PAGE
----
With every step we have taken over the last few centuries, we have found the universe bigger than we thought, and our position in it more unremarkable. I think that it is highly unlikely that something as improbable as life just happened to start here, and I think it equally unlikely that what we call ‘the universe’ should be all that there is. Everything in a well-designed film can be explained without going outside the film for an explanation, but in the end everything in the film is dependent on something outside the film for its existence. I think that on another level of explanation, our ‘universe’ can be explained as an artifact, created by an omnibenevolent entity with complete knowledge of ‘the universe’ that is much more like a person than it is like any inanimate thing. This is another leap of faith on my part.

I must plead guilty of using science to support my faith that God exists. The most obvious explanation for the universe being here is that it just is: it is all there is, and it has always been here, always changing, but never going anywhere, just cycling. This is the most logical position to take in the absence of other evidence. It was the position of the great ancient philosophers, of the ancient religions of the East, of Lyell, who did more than anyone else to create the modern science of geology, and of almost all atheists up until the middle of last century. Unfortunately, it has been almost impossible to claim that ‘the universe’ is all that there is since we found out that it running down: that it started in a less disordered state and is tending inexorably towards a more and more disordered state. Before the Second Law of Thermodynamics, it was a real leap of faith to believe that God created the universe: since then it has been easier. We tend to forget how difficult science has already made things for atheists, because we have all grown up with the idea of the universe suddenly springing into existence something like fifteen billion years ago as a scientific theory. Not so very long ago the idea that the universe had a beginning was (rightly, on the basis of the available evidence) condemned as unscientific.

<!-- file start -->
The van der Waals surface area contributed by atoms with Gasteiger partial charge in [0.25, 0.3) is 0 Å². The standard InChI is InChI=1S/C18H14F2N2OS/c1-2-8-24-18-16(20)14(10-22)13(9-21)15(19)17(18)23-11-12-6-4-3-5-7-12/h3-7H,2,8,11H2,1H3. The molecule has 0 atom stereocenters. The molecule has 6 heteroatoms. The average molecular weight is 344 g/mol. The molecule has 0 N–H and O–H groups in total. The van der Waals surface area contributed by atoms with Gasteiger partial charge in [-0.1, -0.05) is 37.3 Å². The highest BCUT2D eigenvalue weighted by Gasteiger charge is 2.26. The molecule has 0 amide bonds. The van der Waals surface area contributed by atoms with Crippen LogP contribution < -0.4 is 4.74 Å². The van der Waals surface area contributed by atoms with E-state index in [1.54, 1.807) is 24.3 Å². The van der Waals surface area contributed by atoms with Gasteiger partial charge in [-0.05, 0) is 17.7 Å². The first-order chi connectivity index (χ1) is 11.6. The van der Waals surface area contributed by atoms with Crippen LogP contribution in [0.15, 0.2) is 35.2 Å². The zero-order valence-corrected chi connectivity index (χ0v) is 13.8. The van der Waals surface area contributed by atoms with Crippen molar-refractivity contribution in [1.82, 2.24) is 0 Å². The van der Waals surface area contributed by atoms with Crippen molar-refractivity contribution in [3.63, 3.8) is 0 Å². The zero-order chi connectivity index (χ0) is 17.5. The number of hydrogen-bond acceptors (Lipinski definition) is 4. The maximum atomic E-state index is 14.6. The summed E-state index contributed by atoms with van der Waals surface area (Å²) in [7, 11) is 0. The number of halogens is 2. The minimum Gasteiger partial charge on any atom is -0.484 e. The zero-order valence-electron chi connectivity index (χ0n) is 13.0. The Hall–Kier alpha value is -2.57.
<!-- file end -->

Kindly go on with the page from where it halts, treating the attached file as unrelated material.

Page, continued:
7 comments:

Marco said...

I don't know about that last paragraph. I truly think that science is stepping outside of its boundaries even to ponder the question of whether the universe had a beginning or not. To me it cannot possibly pass the repeatability required. I am very interested in, say, the origins of the red spot of Jupiter - but not of the origins of galaxies. It is wrong to think we can get our heads around the sum of what we can see and what we can never see just with thought experiments and working backwards from what we can see of what the universe is doing now.